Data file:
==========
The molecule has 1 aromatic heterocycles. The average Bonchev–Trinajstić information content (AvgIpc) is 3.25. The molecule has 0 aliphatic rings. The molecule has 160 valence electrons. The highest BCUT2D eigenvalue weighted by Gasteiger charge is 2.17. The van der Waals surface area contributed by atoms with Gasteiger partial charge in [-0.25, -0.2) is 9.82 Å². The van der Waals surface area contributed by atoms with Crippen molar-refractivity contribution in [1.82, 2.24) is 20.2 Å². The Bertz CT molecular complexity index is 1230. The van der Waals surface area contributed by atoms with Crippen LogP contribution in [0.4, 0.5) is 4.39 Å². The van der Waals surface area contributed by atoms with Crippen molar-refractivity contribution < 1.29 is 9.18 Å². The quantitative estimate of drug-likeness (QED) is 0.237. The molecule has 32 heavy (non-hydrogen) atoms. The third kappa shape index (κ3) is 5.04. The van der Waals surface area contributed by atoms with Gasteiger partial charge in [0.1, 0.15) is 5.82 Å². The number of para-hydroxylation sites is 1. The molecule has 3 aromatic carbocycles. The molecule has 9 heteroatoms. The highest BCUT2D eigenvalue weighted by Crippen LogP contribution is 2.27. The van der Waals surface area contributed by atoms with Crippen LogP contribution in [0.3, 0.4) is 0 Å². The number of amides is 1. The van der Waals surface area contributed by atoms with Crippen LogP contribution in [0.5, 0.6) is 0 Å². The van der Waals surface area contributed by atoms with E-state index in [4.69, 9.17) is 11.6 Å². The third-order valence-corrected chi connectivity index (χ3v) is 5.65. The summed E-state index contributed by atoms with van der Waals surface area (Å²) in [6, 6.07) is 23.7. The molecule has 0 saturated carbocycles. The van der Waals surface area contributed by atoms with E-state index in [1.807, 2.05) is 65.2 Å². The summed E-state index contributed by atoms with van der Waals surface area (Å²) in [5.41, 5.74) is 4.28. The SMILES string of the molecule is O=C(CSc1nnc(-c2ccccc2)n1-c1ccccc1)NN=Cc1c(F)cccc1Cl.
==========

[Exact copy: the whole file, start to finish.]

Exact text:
The molecule has 1 aromatic heterocycles. The average Bonchev–Trinajstić information content (AvgIpc) is 3.25. The molecule has 0 aliphatic rings. The molecule has 160 valence electrons. The highest BCUT2D eigenvalue weighted by Gasteiger charge is 2.17. The van der Waals surface area contributed by atoms with Gasteiger partial charge in [-0.25, -0.2) is 9.82 Å². The van der Waals surface area contributed by atoms with Crippen molar-refractivity contribution in [1.82, 2.24) is 20.2 Å². The Bertz CT molecular complexity index is 1230. The van der Waals surface area contributed by atoms with Crippen LogP contribution in [0.4, 0.5) is 4.39 Å². The van der Waals surface area contributed by atoms with Crippen molar-refractivity contribution < 1.29 is 9.18 Å². The quantitative estimate of drug-likeness (QED) is 0.237. The molecule has 32 heavy (non-hydrogen) atoms. The third kappa shape index (κ3) is 5.04. The van der Waals surface area contributed by atoms with Gasteiger partial charge in [0.1, 0.15) is 5.82 Å². The number of para-hydroxylation sites is 1. The molecule has 3 aromatic carbocycles. The molecule has 9 heteroatoms. The highest BCUT2D eigenvalue weighted by Crippen LogP contribution is 2.27. The van der Waals surface area contributed by atoms with Crippen LogP contribution in [0.3, 0.4) is 0 Å². The number of amides is 1. The van der Waals surface area contributed by atoms with Crippen LogP contribution in [0.5, 0.6) is 0 Å². The van der Waals surface area contributed by atoms with E-state index in [4.69, 9.17) is 11.6 Å². The third-order valence-corrected chi connectivity index (χ3v) is 5.65. The summed E-state index contributed by atoms with van der Waals surface area (Å²) in [6, 6.07) is 23.7. The molecule has 0 saturated carbocycles. The van der Waals surface area contributed by atoms with E-state index in [1.807, 2.05) is 65.2 Å². The summed E-state index contributed by atoms with van der Waals surface area (Å²) in [5.41, 5.74) is 4.28. The SMILES string of the molecule is O=C(CSc1nnc(-c2ccccc2)n1-c1ccccc1)NN=Cc1c(F)cccc1Cl.